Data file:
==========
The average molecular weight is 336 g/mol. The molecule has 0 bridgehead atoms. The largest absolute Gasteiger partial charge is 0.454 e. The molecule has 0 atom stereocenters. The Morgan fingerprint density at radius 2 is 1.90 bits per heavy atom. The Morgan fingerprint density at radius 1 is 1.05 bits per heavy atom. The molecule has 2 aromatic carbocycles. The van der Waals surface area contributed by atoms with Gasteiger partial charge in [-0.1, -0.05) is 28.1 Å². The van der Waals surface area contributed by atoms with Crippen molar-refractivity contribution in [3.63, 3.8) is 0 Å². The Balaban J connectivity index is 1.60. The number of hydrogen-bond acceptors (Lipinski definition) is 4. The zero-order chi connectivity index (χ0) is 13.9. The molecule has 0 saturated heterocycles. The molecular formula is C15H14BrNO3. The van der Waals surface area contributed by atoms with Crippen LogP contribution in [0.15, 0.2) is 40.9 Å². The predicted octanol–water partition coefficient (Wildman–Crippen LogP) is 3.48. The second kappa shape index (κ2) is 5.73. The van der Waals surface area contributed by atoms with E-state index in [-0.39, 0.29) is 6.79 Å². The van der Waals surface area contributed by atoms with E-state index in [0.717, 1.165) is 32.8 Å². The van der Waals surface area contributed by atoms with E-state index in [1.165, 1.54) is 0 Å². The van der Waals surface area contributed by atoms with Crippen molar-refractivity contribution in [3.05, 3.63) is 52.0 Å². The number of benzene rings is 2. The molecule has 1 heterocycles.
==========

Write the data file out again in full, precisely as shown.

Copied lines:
The average molecular weight is 336 g/mol. The molecule has 0 bridgehead atoms. The largest absolute Gasteiger partial charge is 0.454 e. The molecule has 0 atom stereocenters. The Morgan fingerprint density at radius 2 is 1.90 bits per heavy atom. The Morgan fingerprint density at radius 1 is 1.05 bits per heavy atom. The molecule has 2 aromatic carbocycles. The van der Waals surface area contributed by atoms with Gasteiger partial charge in [-0.1, -0.05) is 28.1 Å². The van der Waals surface area contributed by atoms with Crippen molar-refractivity contribution in [3.63, 3.8) is 0 Å². The Balaban J connectivity index is 1.60. The number of hydrogen-bond acceptors (Lipinski definition) is 4. The zero-order chi connectivity index (χ0) is 13.9. The molecule has 0 saturated heterocycles. The molecular formula is C15H14BrNO3. The van der Waals surface area contributed by atoms with Crippen LogP contribution in [0.15, 0.2) is 40.9 Å². The predicted octanol–water partition coefficient (Wildman–Crippen LogP) is 3.48. The second kappa shape index (κ2) is 5.73. The van der Waals surface area contributed by atoms with E-state index in [-0.39, 0.29) is 6.79 Å². The van der Waals surface area contributed by atoms with E-state index in [0.717, 1.165) is 32.8 Å². The van der Waals surface area contributed by atoms with E-state index in [1.165, 1.54) is 0 Å². The van der Waals surface area contributed by atoms with Crippen molar-refractivity contribution in [3.05, 3.63) is 52.0 Å². The number of benzene rings is 2. The molecule has 1 heterocycles.